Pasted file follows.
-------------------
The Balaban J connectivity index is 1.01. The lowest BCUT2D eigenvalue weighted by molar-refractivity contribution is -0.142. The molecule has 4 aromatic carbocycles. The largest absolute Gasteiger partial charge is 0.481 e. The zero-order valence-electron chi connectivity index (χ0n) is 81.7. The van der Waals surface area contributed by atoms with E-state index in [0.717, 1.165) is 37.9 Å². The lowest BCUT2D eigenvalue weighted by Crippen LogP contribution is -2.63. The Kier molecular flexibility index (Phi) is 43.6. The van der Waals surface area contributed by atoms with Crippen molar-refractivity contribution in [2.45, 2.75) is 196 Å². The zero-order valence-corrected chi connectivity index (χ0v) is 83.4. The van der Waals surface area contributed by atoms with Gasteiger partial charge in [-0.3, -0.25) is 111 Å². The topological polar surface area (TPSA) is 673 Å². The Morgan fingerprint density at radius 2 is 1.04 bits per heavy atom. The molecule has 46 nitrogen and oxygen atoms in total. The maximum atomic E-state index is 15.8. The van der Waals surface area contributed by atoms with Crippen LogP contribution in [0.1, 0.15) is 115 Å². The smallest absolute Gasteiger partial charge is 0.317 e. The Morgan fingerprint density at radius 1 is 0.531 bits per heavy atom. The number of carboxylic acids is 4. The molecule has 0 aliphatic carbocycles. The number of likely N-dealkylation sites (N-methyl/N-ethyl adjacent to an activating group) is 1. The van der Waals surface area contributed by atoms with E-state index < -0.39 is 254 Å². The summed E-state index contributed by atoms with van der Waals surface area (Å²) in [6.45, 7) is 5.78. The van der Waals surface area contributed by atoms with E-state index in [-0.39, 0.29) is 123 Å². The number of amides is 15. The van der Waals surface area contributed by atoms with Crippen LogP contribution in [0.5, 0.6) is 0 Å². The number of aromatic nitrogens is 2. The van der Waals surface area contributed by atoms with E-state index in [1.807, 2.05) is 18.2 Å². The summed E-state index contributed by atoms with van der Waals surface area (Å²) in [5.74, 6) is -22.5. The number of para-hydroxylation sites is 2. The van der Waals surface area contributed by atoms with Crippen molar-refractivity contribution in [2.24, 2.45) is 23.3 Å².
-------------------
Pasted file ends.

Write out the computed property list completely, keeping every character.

The Balaban J connectivity index is 1.01. The lowest BCUT2D eigenvalue weighted by molar-refractivity contribution is -0.142. The molecule has 4 aromatic carbocycles. The largest absolute Gasteiger partial charge is 0.481 e. The zero-order valence-electron chi connectivity index (χ0n) is 81.7. The van der Waals surface area contributed by atoms with E-state index in [0.717, 1.165) is 37.9 Å². The lowest BCUT2D eigenvalue weighted by Crippen LogP contribution is -2.63. The Kier molecular flexibility index (Phi) is 43.6. The van der Waals surface area contributed by atoms with Crippen molar-refractivity contribution in [2.45, 2.75) is 196 Å². The zero-order valence-corrected chi connectivity index (χ0v) is 83.4. The van der Waals surface area contributed by atoms with Gasteiger partial charge in [-0.3, -0.25) is 111 Å². The topological polar surface area (TPSA) is 673 Å². The Morgan fingerprint density at radius 2 is 1.04 bits per heavy atom. The molecule has 46 nitrogen and oxygen atoms in total. The maximum atomic E-state index is 15.8. The van der Waals surface area contributed by atoms with Crippen LogP contribution in [0.1, 0.15) is 115 Å². The smallest absolute Gasteiger partial charge is 0.317 e. The Morgan fingerprint density at radius 1 is 0.531 bits per heavy atom. The number of carboxylic acids is 4. The molecule has 0 aliphatic carbocycles. The number of likely N-dealkylation sites (N-methyl/N-ethyl adjacent to an activating group) is 1. The van der Waals surface area contributed by atoms with E-state index < -0.39 is 254 Å². The summed E-state index contributed by atoms with van der Waals surface area (Å²) in [6.45, 7) is 5.78. The van der Waals surface area contributed by atoms with E-state index in [-0.39, 0.29) is 123 Å². The number of amides is 15. The van der Waals surface area contributed by atoms with Crippen LogP contribution in [0.5, 0.6) is 0 Å². The number of aromatic nitrogens is 2. The van der Waals surface area contributed by atoms with E-state index in [1.807, 2.05) is 18.2 Å². The summed E-state index contributed by atoms with van der Waals surface area (Å²) in [5.74, 6) is -22.5. The number of para-hydroxylation sites is 2. The van der Waals surface area contributed by atoms with Crippen molar-refractivity contribution in [2.24, 2.45) is 23.3 Å².